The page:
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Review: Used Cars

[Originally published in Movietone News 66-67, March 1981]

Is there a cure for Southern California? Oh, I don’t mean the smog, the materialism, “the City of the One-Night Stands,” any of that stuff—don’t bother me none. What’s getting to bother me in a big way is the barrenness of cinematic output from those children of Sunny Cal who seem to be running hog wild on the movie scene these days. We could argue about when it started. I couldn’t get too bent out of shape if somebody wanted to insist that Big Wednesday was A Bad Sign a couple of summers ago, even if I found that particular exercise in oafish metaphysics rather endearing; it surely did tend to crawl up its own nether orifice, striking monumental poses (and that’s a difficult position to strike monumental poses in) over a landscape of aspiration and endeavor so specialized as to have nothing but abstract meaning for any non-Californians—and maybe just nonsurfers—in the audience. And now Milius, for whose directorial career I continue to have high hopes, appears to prefer the role of ursine Godfather to all the up-and-coming—or at least oncoming—cinéastes south and Right of Zoetrope. First he exec-produced 1941 for Spielberg, and contributed to its story base along with Robert Zemeckis and Bob Gale, whose I Wanna Hold Your Hand Spielberg himself had exec-produced. Now he and Spielberg have exec-produced Zemeckis–Gale’s Used Cars, which by its very title sounds like a godawfully appropriate sequel to last Christmastime’s multimillion-dollar wrecking-derby-masquerading-as-a-hohoho-comedy. And in some important and increasingly distressing ways, it is.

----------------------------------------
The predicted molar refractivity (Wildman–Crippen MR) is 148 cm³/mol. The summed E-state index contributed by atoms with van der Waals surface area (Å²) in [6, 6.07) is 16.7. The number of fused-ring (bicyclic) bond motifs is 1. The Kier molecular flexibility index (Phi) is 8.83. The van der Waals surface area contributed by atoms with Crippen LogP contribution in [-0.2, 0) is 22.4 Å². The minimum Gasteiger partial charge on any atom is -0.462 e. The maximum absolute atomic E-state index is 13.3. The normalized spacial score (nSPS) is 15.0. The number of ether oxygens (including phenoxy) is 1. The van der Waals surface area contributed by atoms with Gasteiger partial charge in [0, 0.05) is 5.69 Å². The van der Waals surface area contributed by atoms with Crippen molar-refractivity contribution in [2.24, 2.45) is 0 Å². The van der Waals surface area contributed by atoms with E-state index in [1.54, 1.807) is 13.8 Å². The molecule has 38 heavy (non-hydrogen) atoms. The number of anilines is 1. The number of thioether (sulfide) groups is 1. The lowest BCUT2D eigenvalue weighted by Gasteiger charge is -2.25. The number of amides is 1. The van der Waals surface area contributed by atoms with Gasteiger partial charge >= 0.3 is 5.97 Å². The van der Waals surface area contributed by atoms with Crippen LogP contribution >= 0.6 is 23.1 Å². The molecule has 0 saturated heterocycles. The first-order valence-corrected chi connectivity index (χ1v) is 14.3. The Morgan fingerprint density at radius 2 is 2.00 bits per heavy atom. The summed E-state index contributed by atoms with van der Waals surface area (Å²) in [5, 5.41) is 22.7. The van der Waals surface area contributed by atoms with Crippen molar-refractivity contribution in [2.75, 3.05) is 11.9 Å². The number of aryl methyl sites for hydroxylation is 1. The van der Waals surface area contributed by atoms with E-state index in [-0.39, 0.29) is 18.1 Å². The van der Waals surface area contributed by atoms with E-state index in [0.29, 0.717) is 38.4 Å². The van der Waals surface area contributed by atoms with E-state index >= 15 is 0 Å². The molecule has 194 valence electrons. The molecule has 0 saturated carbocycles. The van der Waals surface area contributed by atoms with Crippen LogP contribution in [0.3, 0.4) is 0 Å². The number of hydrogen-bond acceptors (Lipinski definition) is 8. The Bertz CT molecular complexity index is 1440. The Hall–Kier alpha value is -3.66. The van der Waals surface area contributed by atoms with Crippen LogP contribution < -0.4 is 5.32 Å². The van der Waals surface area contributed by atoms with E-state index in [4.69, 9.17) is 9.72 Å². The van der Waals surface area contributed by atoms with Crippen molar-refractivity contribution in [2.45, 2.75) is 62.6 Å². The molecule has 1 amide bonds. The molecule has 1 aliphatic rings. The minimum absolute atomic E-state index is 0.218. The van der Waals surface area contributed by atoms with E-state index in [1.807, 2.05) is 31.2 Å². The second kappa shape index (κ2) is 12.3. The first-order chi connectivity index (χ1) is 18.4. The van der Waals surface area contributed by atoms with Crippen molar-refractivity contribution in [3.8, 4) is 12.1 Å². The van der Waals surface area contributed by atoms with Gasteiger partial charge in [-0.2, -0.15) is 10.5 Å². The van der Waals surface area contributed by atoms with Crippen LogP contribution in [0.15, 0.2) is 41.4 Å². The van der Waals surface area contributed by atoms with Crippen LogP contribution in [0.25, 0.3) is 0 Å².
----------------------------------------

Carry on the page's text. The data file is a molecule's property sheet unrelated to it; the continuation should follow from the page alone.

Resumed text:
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“And then I just go ahead and write that dialogue” – John Sayles [Part 1]

[Originally published in Movietone News 66-67, March 1981]

Introduction by Richard T. Jameson

When it comes to new hope for the American cinema, filmcrit types are always in the market. New hope in 1980 took the form of a low-budget festival film with the misunderstandable title Return of the Secaucus 7. It wasn’t a documentary, wasn’t a tribute to sullen or snarling radicals, wasn’t even a where-were-you-in-’72 American Graffitistyle slice of overpacked nostalgia. What it was was this genial, witty, low-key comedy, with just the right touch of rue, about a group of friends getting together for an informal reunion one summer weekend, and trying to get used to the idea of turning 30—and just a wee bit comfortably bourgeois. The screenplay was a beauty, ostensibly laidback and wide-open, yet carefully detailed without letting the pointedness show; the characters expertly drawn, no fuss, and so cleanly individualized (among other things, everyone’s dialogue has a logic and texture all its own) that for the audience and for one another they step right out of any assigned boxes, free to explore a wide range of possibilities. The result was a droll ensemble portrait shot through with the cozy vitality the Sixties used to call natural, without any of the boring unintelligence that so often went along with it.

The Return of the Secaucus 7
“The Return of the Secaucus 7” (that’s John Sayles second from left, hiding behind his cast)